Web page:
Guess who’s holding a super secret, ill-intentioned meeting this weekend in Palm Springs, California? The nefarious Koch brothers – nefarious because they donate to conservative causes, of course.
Already, leftist groups are beginning to fulminate (against what, it’s not quite clear), insisting that there’s something inherently corrupt in the free assembly of the Koch brothers and their cohorts.
Take today’s conference call on the subject, conducted by Common Cause, featuring such liberal luminaries as former Clinton Labor secretary Robert Reich, disgraced former Obama official and Center for American Progress scholar Van Jones and his colleague Lee Fang, and DeAnn McKewan, co-president of California Nurses Association (yeah, I hadn’t heard of her either).
Reich sounded the Koch alarm: “their ongoing biannual meetings epitomize the problems that our democracy are facing right now,” he told the participants on the conference call. These meetings, he said, are a “perfect storm for democracy,” because the Koch brothers are rich and can participate in politics, “and we have secrecy – it’s all in secret.”
So, the Koch brothers hold private assemblies, participate in politics, and are, therefore, a threat to our democracy. Got it?
But what about the secrecy of the political groups who hosted this afternoon’s phone call, such as Common Cause and the Center for American Progress? That was essentially the question asked by Ken Vogel of Politico: “I am wondering how when you talked about transparency, you know, about your meeting, and about your organization, the Koch meeting, and the Koch’s funding of various non-profits jives with, you know, Common Cause, for instance, as well as the Center for American Progress’s not revealing their donors?”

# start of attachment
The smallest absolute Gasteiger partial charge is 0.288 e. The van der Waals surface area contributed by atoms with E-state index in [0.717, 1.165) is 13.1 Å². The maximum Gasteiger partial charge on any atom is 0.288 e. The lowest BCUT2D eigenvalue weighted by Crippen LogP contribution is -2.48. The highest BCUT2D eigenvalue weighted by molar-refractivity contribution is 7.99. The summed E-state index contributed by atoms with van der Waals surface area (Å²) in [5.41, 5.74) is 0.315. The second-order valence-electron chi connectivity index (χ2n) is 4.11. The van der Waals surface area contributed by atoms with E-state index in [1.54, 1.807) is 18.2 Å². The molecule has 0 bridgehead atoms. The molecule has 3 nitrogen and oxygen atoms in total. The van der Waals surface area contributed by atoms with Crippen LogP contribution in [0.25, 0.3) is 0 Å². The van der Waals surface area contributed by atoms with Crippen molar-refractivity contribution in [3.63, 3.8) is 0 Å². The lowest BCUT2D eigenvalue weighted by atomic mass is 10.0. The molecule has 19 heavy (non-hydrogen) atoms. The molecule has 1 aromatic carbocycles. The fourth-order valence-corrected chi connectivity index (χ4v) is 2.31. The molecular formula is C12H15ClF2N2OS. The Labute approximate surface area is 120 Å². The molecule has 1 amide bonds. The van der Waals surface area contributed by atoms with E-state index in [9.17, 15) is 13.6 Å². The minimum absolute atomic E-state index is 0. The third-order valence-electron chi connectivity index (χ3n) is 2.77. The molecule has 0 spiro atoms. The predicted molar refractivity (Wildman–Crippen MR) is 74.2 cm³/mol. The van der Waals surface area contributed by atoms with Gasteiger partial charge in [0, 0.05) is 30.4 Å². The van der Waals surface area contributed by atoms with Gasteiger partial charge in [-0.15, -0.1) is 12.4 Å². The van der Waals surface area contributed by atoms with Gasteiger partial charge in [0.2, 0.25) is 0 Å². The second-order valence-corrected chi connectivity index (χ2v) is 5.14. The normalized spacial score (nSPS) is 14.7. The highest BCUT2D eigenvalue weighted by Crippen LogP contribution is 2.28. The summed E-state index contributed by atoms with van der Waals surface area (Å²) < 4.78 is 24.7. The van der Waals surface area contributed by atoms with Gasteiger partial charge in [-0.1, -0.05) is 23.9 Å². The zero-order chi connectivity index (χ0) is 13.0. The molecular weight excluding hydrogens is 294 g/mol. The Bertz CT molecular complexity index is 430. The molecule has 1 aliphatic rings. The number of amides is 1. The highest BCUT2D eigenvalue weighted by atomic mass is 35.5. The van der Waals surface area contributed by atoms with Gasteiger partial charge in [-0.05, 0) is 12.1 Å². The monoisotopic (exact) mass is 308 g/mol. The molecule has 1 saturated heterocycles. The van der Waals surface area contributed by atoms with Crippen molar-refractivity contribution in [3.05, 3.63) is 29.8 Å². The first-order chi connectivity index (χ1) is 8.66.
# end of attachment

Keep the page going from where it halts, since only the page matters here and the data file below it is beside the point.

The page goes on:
“We are revealing our funding, if you contact us, you can have access to that,” Bob Edgar, president of Common Cause, insisted.
How about the Center for American Progress?, Vogel followed-up.
“We don’t speak for” the Center for American Progress, Edgar said.
Vogel pushed on: “There are people who are on the line who are from the Center for American Progress, so if they could address …”
At this point, Edgar sounded very annoyed: “They don’t speak for CAP either, they speak as persons who are part of the CAP operation but not the management.”
Van Jones's Center for American Progress colleague Lee Fang couldn’t hold back, injecting himself into the debate Edgar had wanted to silence: “We’re fundamentally different than they are,” Fang said, referring to the conservative Koch brothers.
“We’re not like the Independence Institute organizing Tea Parties, for any partisan sense either,” Fang went on, ignoring the fact that the Center for American Progress has served as a feeder organization for the Obama administration and that its chief, John Podesta, himself led the presidential transition for Barack Obama.
And then Fang went on the attack: “I should note that Politico doesn’t reveal all its advertisers and all the money it receives from corporations and from people that buy ads on Politico.”
Both Edgar’s and Fang’s desperate attempts to silence the concerns of one reporter who was just seeking transparency is itself transparent. What groups like Common Cause are trying to achieve is not transparency – they just want to give a black eye to their political opposition.
This weekend, Eric Cantor, House majority leader, will be one of the politicos in attendance, Bob Costa reports at National Review Online. There, Cantor will “detail his party’s 'cut and grow' agenda in sessions with business leaders.”
That this scares Common Cause and the Center for American Progress so much makes one wonder whether they simply shouldn't seek treatment for paranoia. Then again, Van Jones might already be too far gone.